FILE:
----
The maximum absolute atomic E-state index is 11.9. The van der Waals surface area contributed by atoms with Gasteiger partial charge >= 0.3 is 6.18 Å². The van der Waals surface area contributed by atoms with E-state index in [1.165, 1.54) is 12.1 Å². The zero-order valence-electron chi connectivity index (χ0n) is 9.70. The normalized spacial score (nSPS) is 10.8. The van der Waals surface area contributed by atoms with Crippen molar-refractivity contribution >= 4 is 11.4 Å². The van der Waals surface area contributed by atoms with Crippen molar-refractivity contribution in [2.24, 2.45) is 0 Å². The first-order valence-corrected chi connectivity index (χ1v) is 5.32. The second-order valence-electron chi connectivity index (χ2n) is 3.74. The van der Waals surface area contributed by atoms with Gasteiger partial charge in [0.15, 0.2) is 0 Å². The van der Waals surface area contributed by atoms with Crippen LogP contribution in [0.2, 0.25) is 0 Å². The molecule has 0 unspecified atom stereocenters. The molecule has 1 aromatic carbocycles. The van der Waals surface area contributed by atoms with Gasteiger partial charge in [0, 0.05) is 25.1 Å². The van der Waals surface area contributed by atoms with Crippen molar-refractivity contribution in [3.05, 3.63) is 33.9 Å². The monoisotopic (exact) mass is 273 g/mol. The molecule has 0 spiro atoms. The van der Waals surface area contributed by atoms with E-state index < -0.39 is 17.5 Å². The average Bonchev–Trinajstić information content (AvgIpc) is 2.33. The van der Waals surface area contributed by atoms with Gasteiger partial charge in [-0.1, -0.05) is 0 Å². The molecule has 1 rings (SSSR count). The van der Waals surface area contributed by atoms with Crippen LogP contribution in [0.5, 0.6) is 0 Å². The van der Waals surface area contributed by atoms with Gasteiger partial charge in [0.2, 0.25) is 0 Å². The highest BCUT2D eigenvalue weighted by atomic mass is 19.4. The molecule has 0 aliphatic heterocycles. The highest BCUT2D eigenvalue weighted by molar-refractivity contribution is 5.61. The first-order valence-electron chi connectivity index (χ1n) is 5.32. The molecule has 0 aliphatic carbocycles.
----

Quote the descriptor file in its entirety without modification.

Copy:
The maximum absolute atomic E-state index is 11.9. The van der Waals surface area contributed by atoms with Gasteiger partial charge >= 0.3 is 6.18 Å². The van der Waals surface area contributed by atoms with E-state index in [1.165, 1.54) is 12.1 Å². The zero-order valence-electron chi connectivity index (χ0n) is 9.70. The normalized spacial score (nSPS) is 10.8. The van der Waals surface area contributed by atoms with Crippen molar-refractivity contribution >= 4 is 11.4 Å². The van der Waals surface area contributed by atoms with Crippen molar-refractivity contribution in [2.24, 2.45) is 0 Å². The first-order valence-corrected chi connectivity index (χ1v) is 5.32. The second-order valence-electron chi connectivity index (χ2n) is 3.74. The van der Waals surface area contributed by atoms with Gasteiger partial charge in [0.15, 0.2) is 0 Å². The van der Waals surface area contributed by atoms with Crippen LogP contribution in [0.2, 0.25) is 0 Å². The molecule has 0 unspecified atom stereocenters. The molecule has 1 aromatic carbocycles. The van der Waals surface area contributed by atoms with Gasteiger partial charge in [0, 0.05) is 25.1 Å². The van der Waals surface area contributed by atoms with Crippen molar-refractivity contribution in [3.05, 3.63) is 33.9 Å². The monoisotopic (exact) mass is 273 g/mol. The molecule has 0 spiro atoms. The van der Waals surface area contributed by atoms with E-state index < -0.39 is 17.5 Å². The average Bonchev–Trinajstić information content (AvgIpc) is 2.33. The van der Waals surface area contributed by atoms with Gasteiger partial charge in [-0.1, -0.05) is 0 Å². The molecule has 1 rings (SSSR count). The van der Waals surface area contributed by atoms with Crippen LogP contribution in [0.5, 0.6) is 0 Å². The van der Waals surface area contributed by atoms with Gasteiger partial charge in [0.2, 0.25) is 0 Å². The highest BCUT2D eigenvalue weighted by atomic mass is 19.4. The molecule has 0 aliphatic heterocycles. The highest BCUT2D eigenvalue weighted by molar-refractivity contribution is 5.61. The first-order valence-electron chi connectivity index (χ1n) is 5.32. The molecule has 0 aliphatic carbocycles.